Jemima Jones is overweight. About one hundred pounds overweight. Treated like a maid by her thin and social-climbing roommates, and lorded over by the beautiful Geraldine (less talented but better paid) at the Kilburn Herald, Jemima finds that her only consolation is food. Add to this her passion for her charming, sexy, and unobtainable colleague Ben, and Jemima knows her life is in need of a serious change. When she meets Brad, an eligible California hunk, over the Internet, she has the perfect opportunity to reinvent herself–as JJ, the slim, beautiful, gym-obsessed glamour girl. But when her long-distance Romeo demands that they meet, she must conquer her food addiction to become the bone-thin model of her e-mails–no small feat.

With a fast-paced plot that never quits and a surprise ending no reader will see coming, Jemima J is the chronicle of one woman's quest to become the woman she's always wanted to be, learning along the way a host of lessons about attraction, addiction, the meaning of true love, and, ultimately, who she really is.
post #129 of 324
I really liked Bookends, will have to track Jemima J down.

Sorta OT, my dh and I are "decluttering" and one way I am helping was by cutting my paperback collection in half. I am ashamed or proud to say I now have over $250 credit at the local paperback trader. 8 big boxes of books left the house and that was just 50%. And doesn't include the box my mom borrowed to start her retirement. But no more stacks on the floor, the ones that stayed are all on a shelf with a bit of room to grow.
post #130 of 324
Thread Starter 
WOW aimee!!! I am going to try and do that as well. I have so many unread books that once this lot from the library is read I plan to read the ones I bought and then donate them to our local library. I may also sell some on amazon to make some $$

Wanted to add that I really liked Bookends, more so then Jemima J, I also liked Babyville alot too. I did skip some parts in Jemima J because they were boring, like talk to how LA and London look. But it was a good read!
post #131 of 324
What a great thread!!!!! I want to join!

I just finished The Curious Incident of the Dog in the Nighttime. It was a wonderful read. (It was synopsized - is that a word? - above). I have been thinking about it all day, and I even want to go back and reread parts of it.

Before that I read Morality for Beautiful Girls (from the #1 Ladies' Detective Agency series). I really like the series - a light easy read but with some meat on it - makes me think.
post #132 of 324
I was very excited to get the book "Olivia Joules and the Overactive Imagination" by Helen Fielding (Bridget Jones Diary) but I got about 2/3 thru it and just couldn't read it anymore. I did not like it at all - seemed really stupid to me.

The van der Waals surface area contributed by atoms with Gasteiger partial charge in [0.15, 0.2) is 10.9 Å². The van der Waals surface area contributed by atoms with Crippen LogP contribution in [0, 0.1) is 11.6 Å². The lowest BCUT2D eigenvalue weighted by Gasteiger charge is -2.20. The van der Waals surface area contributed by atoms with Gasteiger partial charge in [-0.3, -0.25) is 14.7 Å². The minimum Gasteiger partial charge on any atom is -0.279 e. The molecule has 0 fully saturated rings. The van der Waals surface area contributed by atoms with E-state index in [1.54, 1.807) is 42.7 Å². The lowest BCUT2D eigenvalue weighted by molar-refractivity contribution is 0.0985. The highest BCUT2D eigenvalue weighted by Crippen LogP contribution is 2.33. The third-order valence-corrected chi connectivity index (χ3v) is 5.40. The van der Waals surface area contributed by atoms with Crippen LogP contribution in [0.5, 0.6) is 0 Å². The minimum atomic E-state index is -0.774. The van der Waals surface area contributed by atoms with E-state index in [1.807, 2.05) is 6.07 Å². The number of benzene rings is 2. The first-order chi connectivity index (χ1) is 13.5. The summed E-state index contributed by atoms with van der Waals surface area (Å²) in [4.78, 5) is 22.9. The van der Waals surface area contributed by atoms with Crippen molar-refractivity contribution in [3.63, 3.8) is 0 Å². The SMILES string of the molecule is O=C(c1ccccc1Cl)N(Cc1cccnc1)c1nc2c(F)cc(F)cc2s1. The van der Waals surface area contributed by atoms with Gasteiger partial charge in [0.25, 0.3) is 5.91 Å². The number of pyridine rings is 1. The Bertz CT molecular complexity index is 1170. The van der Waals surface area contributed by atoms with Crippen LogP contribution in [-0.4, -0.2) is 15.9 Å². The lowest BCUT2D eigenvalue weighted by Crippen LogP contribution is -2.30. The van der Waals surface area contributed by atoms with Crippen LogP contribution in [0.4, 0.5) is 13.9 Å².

Then I read "I Sailed with Magellan" by Stuart Dybek. This was not one of those books that you can't put down - not was it a fast and easy read. It was a beautifully written book of short stories about life in Chicago - mostly centered on one family. I particularly liked the coming of age type stories about the Perry and his brother and his friends. There was also a wonderful story about Perry's grandmother where you really felt like you are right there with her. The author has a wonderful way of describing characters so you feel like you know them.

I read Room to Grow by Tracey Gold. This was the story of her battle with anorexia written by her. Not much there - tells how she got into acting and about her career. Mildly interesting.

Anyway, I am reading My Sister's Keeper now for the MDC discussion group. Now this is a book you don't want to put down!
post #133 of 324
Cool thread! I was very excited to find it, as I've been on a reading binge, my first since dd was born!

~Monkey Hunting by Cristina Garcia~
A great story about a Chinese immigrant to Cuba in the mid-19th century, and his descendants.

~My Invented Country by Isabel Allende~
A fabulous memoir about her life and Chile. Now I want to read Paula.

~The Idiot Girls Action Adventure Club by Laurie Notatro~
Cute stories, but I think I'm too old and busy to appreciate them right now.

~The Curious Incident of the Dog in the Night-Time by Mark Haddon~
Great book

Now I am reading Seabiscuit by Laura Hillenbrand. I'm enjoying it so far.

cathe- Danticat is one of my favorite authors, and so is Jamaica Kincaid. Have you read Danticat's first 2 books: Breath, Eyes, Memory and Krik? Krak! They are wonderful. I haven't read Dew Breaker yet, but it's on my list.

Thanks for the ideas, mamas!

post #134 of 324
I loved - Breath, Eyes, Memory. Read it ages and ages ago. Hmm may be time to read again and see what else my library has for her.
post #135 of 324
I did read Krik Krak but don't think I read the other. I'll have to check it out.
post #136 of 324
I can't wait to get to the library!!!! I just sat down and made a long list of the ones I want to read.

I too like YA fiction. The Giver by Lois Lowry and The Breadwinner by Deborah Ellis are a couple of my favourites. Oh, and anything by Sarah Ellis or Kit Pearson or Katherine Paterson.
post #137 of 324
I just finished Seabiscuit by Laura Hillenbrand. It's shockingly riveting! I seriously couldn't put it down.
post #138 of 324
I finished My Sister's Keeper. It was one of the best books I have ever read. It was a story of a girl who was specifically created (thru invetro process) to be a donor for her sister with leukemia. She spends her whole life donating one thing after another but when her parents tell her she has to donate a kidney, she hires a lawyer to fight them. This is such an incredibily heartbreaking story from every side.
post #139 of 324
Thread Starter 
I know cathe I really liked that book but boy oh boy did I cry!!!
post #140 of 324
I just finished reading The Dogs of Babel by Carolyn Parkhurst (sp?)

I was for the last 2 or 3 chapters. It's one of those books that I can't stop thinking about!